Hi All! Today we’re going to see a simple technique to render a dynamic Component with Blazor.

Suppose you want to create a generic Component to handle lists. Something very easy like this:

@typeparam TItem

<ul>
@foreach(var item in Items){
    <li>....</li>
}
</ul>

@code{
    [Parameter]
    public IEnumerable<TItem> Items {get;set;}
}

The first thing to notice is that we used the @typeparam directive to specify the Generic type.

But if you look carefully, you can see that we haven’t defined a way to render the items. We want this ListComponent to be as generic as possible, so we need a way to provide the layout definition and logic somewhere else.

The easiest way to achieve this is to make use of the RenderFragment delegate. With it, we can define the rendering logic in our parent Component and pass it over to the List Component.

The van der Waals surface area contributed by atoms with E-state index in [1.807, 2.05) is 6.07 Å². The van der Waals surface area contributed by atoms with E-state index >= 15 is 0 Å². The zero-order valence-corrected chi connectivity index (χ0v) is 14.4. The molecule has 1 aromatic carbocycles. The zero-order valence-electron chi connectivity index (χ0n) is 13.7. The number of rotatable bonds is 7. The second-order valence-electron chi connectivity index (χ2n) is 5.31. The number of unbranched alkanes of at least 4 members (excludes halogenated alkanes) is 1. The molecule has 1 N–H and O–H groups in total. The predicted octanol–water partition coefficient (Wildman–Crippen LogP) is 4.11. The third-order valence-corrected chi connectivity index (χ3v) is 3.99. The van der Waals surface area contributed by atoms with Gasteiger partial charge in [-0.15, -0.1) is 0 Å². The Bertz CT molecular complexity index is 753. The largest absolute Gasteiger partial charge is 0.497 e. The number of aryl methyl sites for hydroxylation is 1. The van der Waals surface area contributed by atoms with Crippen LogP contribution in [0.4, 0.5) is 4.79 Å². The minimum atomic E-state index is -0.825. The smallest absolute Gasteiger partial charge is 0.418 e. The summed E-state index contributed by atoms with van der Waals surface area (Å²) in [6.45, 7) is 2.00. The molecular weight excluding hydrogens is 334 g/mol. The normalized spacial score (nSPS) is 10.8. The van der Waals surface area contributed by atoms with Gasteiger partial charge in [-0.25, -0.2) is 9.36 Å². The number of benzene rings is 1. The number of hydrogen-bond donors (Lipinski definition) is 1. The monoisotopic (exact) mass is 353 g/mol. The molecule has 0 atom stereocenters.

The parent Component will look like this:

<ListComponent Items="_items" Renderer="_customRenderer" />

@code {
	private RenderFragment<Foo> _customRenderer = (model) => @<span>@Foo.Bar</span>;
	private IEnumerable<Foo> _items = ...;
}

And this will be our new ListComponent:

@typeparam TItem

<ul>
@foreach(var item in Items){
    <li>@Renderer(item)</li>
}
</ul>

@code{
    [Parameter]
    public IEnumerable<TItem> Items {get;set;}
    [Parameter]
    public RenderFragment<TItem> Renderer {get;set;}
}

In the example we used the generic version of RenderFragment, super handy in contexts like this.

If you like Blazor and game programming, don’t miss my series on 2D Gamedev!